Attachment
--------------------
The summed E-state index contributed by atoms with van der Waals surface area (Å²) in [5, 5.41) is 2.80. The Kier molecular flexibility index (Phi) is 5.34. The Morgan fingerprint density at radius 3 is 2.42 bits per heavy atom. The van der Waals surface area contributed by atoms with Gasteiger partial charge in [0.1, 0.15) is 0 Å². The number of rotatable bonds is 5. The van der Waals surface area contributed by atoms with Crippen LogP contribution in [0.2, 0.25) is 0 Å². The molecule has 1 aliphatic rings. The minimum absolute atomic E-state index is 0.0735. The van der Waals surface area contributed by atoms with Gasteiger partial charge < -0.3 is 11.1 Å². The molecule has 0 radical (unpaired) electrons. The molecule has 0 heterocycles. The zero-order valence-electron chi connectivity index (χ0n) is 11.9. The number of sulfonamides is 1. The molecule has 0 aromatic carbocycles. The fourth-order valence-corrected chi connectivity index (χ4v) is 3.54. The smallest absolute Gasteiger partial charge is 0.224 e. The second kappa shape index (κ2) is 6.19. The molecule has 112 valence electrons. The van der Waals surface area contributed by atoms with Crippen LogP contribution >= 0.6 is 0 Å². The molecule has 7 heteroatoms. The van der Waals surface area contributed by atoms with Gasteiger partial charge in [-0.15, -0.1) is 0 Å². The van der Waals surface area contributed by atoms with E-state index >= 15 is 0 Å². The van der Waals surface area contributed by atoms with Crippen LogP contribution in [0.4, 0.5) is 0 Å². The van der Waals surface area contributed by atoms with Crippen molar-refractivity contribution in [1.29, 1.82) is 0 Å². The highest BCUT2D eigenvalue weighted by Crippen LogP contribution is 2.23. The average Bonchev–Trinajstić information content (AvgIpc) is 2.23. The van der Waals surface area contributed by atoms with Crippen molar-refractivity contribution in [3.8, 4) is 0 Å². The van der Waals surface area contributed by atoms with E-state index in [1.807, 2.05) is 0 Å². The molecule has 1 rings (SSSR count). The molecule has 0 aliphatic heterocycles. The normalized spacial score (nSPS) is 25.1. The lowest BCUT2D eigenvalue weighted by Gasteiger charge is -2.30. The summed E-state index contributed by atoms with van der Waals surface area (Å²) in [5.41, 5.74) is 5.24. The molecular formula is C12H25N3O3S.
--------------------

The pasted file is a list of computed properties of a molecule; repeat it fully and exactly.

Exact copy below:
The summed E-state index contributed by atoms with van der Waals surface area (Å²) in [5, 5.41) is 2.80. The Kier molecular flexibility index (Phi) is 5.34. The Morgan fingerprint density at radius 3 is 2.42 bits per heavy atom. The van der Waals surface area contributed by atoms with Gasteiger partial charge in [0.1, 0.15) is 0 Å². The number of rotatable bonds is 5. The van der Waals surface area contributed by atoms with Crippen LogP contribution in [0.2, 0.25) is 0 Å². The molecule has 1 aliphatic rings. The minimum absolute atomic E-state index is 0.0735. The van der Waals surface area contributed by atoms with Gasteiger partial charge < -0.3 is 11.1 Å². The molecule has 0 radical (unpaired) electrons. The molecule has 0 heterocycles. The zero-order valence-electron chi connectivity index (χ0n) is 11.9. The number of sulfonamides is 1. The molecule has 0 aromatic carbocycles. The fourth-order valence-corrected chi connectivity index (χ4v) is 3.54. The smallest absolute Gasteiger partial charge is 0.224 e. The second kappa shape index (κ2) is 6.19. The molecule has 112 valence electrons. The van der Waals surface area contributed by atoms with Crippen LogP contribution >= 0.6 is 0 Å². The molecule has 7 heteroatoms. The van der Waals surface area contributed by atoms with Gasteiger partial charge in [-0.15, -0.1) is 0 Å². The van der Waals surface area contributed by atoms with E-state index >= 15 is 0 Å². The van der Waals surface area contributed by atoms with Crippen LogP contribution in [0.4, 0.5) is 0 Å². The van der Waals surface area contributed by atoms with Crippen molar-refractivity contribution in [1.29, 1.82) is 0 Å². The highest BCUT2D eigenvalue weighted by Crippen LogP contribution is 2.23. The average Bonchev–Trinajstić information content (AvgIpc) is 2.23. The van der Waals surface area contributed by atoms with Crippen molar-refractivity contribution in [3.8, 4) is 0 Å². The van der Waals surface area contributed by atoms with E-state index in [1.807, 2.05) is 0 Å². The molecule has 1 rings (SSSR count). The molecule has 0 aliphatic heterocycles. The normalized spacial score (nSPS) is 25.1. The lowest BCUT2D eigenvalue weighted by Gasteiger charge is -2.30. The summed E-state index contributed by atoms with van der Waals surface area (Å²) in [5.41, 5.74) is 5.24. The molecular formula is C12H25N3O3S.